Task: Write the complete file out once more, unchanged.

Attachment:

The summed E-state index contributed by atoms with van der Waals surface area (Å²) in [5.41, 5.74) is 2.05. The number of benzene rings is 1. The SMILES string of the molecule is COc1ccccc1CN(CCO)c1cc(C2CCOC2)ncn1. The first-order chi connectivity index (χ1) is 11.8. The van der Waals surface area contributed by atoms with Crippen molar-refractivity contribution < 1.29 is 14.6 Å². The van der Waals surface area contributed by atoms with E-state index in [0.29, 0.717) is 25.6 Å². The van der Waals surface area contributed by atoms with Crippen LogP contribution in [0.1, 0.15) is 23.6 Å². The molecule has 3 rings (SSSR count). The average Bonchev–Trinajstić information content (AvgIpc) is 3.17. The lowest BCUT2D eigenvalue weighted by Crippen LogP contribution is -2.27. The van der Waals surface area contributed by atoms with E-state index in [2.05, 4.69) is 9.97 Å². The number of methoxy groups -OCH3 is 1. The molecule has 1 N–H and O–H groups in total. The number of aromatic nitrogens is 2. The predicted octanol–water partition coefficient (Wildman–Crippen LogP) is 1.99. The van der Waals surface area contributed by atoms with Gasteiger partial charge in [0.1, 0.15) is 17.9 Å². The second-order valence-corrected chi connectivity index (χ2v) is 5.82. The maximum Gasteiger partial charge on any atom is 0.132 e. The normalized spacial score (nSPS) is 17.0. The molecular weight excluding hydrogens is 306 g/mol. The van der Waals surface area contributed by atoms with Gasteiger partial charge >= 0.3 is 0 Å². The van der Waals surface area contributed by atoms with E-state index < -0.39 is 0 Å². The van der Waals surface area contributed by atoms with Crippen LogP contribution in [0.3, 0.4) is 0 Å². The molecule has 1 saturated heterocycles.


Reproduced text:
The summed E-state index contributed by atoms with van der Waals surface area (Å²) in [5.41, 5.74) is 2.05. The number of benzene rings is 1. The SMILES string of the molecule is COc1ccccc1CN(CCO)c1cc(C2CCOC2)ncn1. The first-order chi connectivity index (χ1) is 11.8. The van der Waals surface area contributed by atoms with Crippen molar-refractivity contribution < 1.29 is 14.6 Å². The van der Waals surface area contributed by atoms with E-state index in [0.29, 0.717) is 25.6 Å². The van der Waals surface area contributed by atoms with Crippen LogP contribution in [0.1, 0.15) is 23.6 Å². The molecule has 3 rings (SSSR count). The average Bonchev–Trinajstić information content (AvgIpc) is 3.17. The lowest BCUT2D eigenvalue weighted by Crippen LogP contribution is -2.27. The van der Waals surface area contributed by atoms with E-state index in [2.05, 4.69) is 9.97 Å². The number of methoxy groups -OCH3 is 1. The molecule has 1 N–H and O–H groups in total. The number of aromatic nitrogens is 2. The predicted octanol–water partition coefficient (Wildman–Crippen LogP) is 1.99. The van der Waals surface area contributed by atoms with Gasteiger partial charge in [0.1, 0.15) is 17.9 Å². The second-order valence-corrected chi connectivity index (χ2v) is 5.82. The maximum Gasteiger partial charge on any atom is 0.132 e. The normalized spacial score (nSPS) is 17.0. The molecular weight excluding hydrogens is 306 g/mol. The van der Waals surface area contributed by atoms with Gasteiger partial charge >= 0.3 is 0 Å². The van der Waals surface area contributed by atoms with E-state index < -0.39 is 0 Å². The van der Waals surface area contributed by atoms with Crippen LogP contribution in [0.3, 0.4) is 0 Å². The molecule has 1 saturated heterocycles.